Report back on: "Flattening 1/4" Steel Plate?"

I just picked up a used DiAcro 12" shear. It's in pretty good

>condition, with a little surface rust. The one thing that has me >concerned (and puzzled) is that the "apron" in front of the blades is >bowed up in the middle. This is the platform that the sheet metal sits >on as you feed the stock into the cutting area. There is a ~1" wide >section before you get to the blades that's part of the casting, but >the main work area in front is a piece of plate steel (probably cold >rolled) about 18" wide by about 8" deep. It's held down on each side >by a 1/4-20 flathead screw. > >This piece bows up about 50 thou a little to the right of center, so >there is a step down to the level of the casting & fixed blade. I >haven't had time to check if it's bowed across the full depth from >front to back or just towards the front edge. There's no obvious signs >that the thing was dropped on anything, but it may be that someone >picked it up on a fork lift by the underside of the plate or something. > The forces required to bend the plate must have been substantial, and >I'm surprised the two screws weren't damaged. > >The step where the plate meets the casting will mar things when metal >is clamped by the hold down system, so I want to flatten the plate out. > My first guess is to support the side edges with wood, place a block >underneath so it doesn't deflect to far, and then start hopping up & >down on it. If I can get it to bend at all, I figure I can tune the >deflection by adjusting the thickness of the block in the middle. > >Does anyone have any idea how much force it would take to bend a plate >like this? Am I likely to be able to flatten this out as described, or >is there a better approach? I'd actually like to overshoot a bit and >leave it ever so slightly concave. That way the screws on the ends >will pull it down against the casting (there's a lip it's supposed to >sit on).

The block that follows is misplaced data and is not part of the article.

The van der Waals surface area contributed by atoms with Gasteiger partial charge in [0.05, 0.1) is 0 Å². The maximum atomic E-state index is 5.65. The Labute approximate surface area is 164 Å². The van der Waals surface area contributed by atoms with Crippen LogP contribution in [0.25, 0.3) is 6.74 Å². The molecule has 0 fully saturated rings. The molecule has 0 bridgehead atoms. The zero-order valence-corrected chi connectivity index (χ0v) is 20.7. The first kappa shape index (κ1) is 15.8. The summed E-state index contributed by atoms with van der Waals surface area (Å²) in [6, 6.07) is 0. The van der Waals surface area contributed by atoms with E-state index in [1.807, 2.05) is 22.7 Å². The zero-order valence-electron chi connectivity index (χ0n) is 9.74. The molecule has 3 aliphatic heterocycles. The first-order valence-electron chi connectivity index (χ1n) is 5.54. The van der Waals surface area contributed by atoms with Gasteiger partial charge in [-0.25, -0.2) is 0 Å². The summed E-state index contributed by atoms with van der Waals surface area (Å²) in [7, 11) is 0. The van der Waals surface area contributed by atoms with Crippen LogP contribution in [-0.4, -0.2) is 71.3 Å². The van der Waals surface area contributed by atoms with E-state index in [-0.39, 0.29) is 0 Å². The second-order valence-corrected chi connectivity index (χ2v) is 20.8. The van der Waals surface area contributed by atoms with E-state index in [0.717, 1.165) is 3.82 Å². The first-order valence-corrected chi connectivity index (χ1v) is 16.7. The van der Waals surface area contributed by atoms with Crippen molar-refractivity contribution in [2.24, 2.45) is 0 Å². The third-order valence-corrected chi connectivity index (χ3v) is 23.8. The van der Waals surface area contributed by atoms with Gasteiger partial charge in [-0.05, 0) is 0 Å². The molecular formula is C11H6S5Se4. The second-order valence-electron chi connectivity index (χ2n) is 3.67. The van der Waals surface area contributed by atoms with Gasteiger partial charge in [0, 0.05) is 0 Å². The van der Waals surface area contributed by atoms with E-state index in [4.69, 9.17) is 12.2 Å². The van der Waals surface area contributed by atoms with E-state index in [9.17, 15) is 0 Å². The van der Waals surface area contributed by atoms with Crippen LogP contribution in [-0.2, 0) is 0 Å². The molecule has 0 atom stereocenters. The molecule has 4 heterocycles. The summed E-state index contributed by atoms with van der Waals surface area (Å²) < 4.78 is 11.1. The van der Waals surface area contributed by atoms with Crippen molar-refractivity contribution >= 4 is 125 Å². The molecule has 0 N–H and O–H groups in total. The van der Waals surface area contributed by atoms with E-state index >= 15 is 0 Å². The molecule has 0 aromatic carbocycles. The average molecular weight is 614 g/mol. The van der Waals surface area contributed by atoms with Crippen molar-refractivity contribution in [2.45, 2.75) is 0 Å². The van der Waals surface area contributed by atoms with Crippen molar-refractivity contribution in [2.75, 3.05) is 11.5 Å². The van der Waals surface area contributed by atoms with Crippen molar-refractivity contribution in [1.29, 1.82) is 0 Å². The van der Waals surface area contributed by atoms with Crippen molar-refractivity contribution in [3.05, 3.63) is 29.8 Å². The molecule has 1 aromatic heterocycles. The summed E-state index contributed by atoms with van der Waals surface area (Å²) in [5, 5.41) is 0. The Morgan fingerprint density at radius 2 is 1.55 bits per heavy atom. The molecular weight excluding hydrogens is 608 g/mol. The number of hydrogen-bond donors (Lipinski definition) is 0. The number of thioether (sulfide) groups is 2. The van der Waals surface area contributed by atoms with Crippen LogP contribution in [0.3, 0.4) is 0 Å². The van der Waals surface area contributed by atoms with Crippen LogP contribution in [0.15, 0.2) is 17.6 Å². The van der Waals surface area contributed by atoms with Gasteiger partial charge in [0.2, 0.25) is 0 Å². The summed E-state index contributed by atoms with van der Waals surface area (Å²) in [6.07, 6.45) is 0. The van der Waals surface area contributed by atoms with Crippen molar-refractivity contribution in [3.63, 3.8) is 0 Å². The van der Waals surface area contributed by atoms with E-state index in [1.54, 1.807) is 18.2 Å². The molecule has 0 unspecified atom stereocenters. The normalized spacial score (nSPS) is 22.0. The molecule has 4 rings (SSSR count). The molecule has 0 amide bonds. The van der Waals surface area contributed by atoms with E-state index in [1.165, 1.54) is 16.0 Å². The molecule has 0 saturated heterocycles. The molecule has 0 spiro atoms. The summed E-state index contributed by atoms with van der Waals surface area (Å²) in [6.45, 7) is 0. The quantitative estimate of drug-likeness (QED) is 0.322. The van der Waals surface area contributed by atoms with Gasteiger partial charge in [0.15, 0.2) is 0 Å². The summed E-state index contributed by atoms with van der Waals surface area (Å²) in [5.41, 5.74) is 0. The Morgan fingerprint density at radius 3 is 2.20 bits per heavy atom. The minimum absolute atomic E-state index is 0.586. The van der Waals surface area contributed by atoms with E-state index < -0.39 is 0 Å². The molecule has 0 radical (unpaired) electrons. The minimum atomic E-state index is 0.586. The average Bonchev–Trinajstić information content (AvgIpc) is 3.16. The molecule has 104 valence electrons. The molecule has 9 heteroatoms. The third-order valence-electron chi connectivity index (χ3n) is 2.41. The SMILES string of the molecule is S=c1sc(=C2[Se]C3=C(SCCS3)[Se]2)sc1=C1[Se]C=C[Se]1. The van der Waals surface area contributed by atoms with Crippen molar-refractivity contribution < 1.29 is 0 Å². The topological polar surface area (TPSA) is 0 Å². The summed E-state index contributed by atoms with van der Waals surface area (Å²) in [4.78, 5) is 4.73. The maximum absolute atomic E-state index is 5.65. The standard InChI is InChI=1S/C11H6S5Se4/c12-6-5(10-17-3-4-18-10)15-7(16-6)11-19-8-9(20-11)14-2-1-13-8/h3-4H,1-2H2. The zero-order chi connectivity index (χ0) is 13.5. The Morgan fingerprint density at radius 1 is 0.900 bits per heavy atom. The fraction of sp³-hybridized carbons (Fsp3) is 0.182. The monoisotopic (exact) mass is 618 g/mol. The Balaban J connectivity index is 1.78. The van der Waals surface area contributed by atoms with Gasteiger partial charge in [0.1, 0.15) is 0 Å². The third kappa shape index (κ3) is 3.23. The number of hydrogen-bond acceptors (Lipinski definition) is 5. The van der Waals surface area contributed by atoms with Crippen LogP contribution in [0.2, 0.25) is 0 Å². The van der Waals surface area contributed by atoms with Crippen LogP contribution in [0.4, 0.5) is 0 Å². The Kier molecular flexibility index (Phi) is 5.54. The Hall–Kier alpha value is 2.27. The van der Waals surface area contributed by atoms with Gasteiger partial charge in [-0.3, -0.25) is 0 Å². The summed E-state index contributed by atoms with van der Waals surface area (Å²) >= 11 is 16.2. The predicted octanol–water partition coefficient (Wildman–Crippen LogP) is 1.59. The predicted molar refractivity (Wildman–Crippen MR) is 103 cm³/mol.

I did some calculations based on vague guesses about the steel. In theory, I'd need to bend the plate at least 1/8" in the middle to reach the yield point where it wouldn't just spring back, and it would take ~400 pounds of force to flex it that much. Certainly more than I could do by jumping up & down on it.